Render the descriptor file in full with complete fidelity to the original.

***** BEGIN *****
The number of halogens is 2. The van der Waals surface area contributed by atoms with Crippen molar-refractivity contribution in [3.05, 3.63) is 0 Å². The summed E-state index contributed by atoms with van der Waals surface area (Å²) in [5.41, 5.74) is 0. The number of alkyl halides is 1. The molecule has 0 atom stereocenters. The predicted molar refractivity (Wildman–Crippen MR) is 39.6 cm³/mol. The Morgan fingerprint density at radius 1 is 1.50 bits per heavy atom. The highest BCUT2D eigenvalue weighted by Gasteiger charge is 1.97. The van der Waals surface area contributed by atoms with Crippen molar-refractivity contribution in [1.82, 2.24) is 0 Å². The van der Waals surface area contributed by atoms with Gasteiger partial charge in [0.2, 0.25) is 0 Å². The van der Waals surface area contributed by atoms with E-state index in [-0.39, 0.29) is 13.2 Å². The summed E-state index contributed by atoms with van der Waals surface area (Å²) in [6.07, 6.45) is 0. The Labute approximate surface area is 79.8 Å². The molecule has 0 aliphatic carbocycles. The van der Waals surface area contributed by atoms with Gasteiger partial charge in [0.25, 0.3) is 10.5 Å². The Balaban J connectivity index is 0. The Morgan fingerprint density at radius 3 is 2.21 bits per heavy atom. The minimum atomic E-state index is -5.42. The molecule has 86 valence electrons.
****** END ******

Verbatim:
The number of halogens is 2. The van der Waals surface area contributed by atoms with Crippen molar-refractivity contribution in [3.05, 3.63) is 0 Å². The summed E-state index contributed by atoms with van der Waals surface area (Å²) in [5.41, 5.74) is 0. The number of alkyl halides is 1. The molecule has 0 atom stereocenters. The predicted molar refractivity (Wildman–Crippen MR) is 39.6 cm³/mol. The Morgan fingerprint density at radius 1 is 1.50 bits per heavy atom. The highest BCUT2D eigenvalue weighted by Gasteiger charge is 1.97. The van der Waals surface area contributed by atoms with Crippen molar-refractivity contribution in [1.82, 2.24) is 0 Å². The van der Waals surface area contributed by atoms with Gasteiger partial charge in [0.2, 0.25) is 0 Å². The van der Waals surface area contributed by atoms with E-state index in [-0.39, 0.29) is 13.2 Å². The summed E-state index contributed by atoms with van der Waals surface area (Å²) in [6.07, 6.45) is 0. The Labute approximate surface area is 79.8 Å². The molecule has 0 aliphatic carbocycles. The van der Waals surface area contributed by atoms with Gasteiger partial charge in [0.25, 0.3) is 10.5 Å². The Balaban J connectivity index is 0. The Morgan fingerprint density at radius 3 is 2.21 bits per heavy atom. The minimum atomic E-state index is -5.42. The molecule has 86 valence electrons.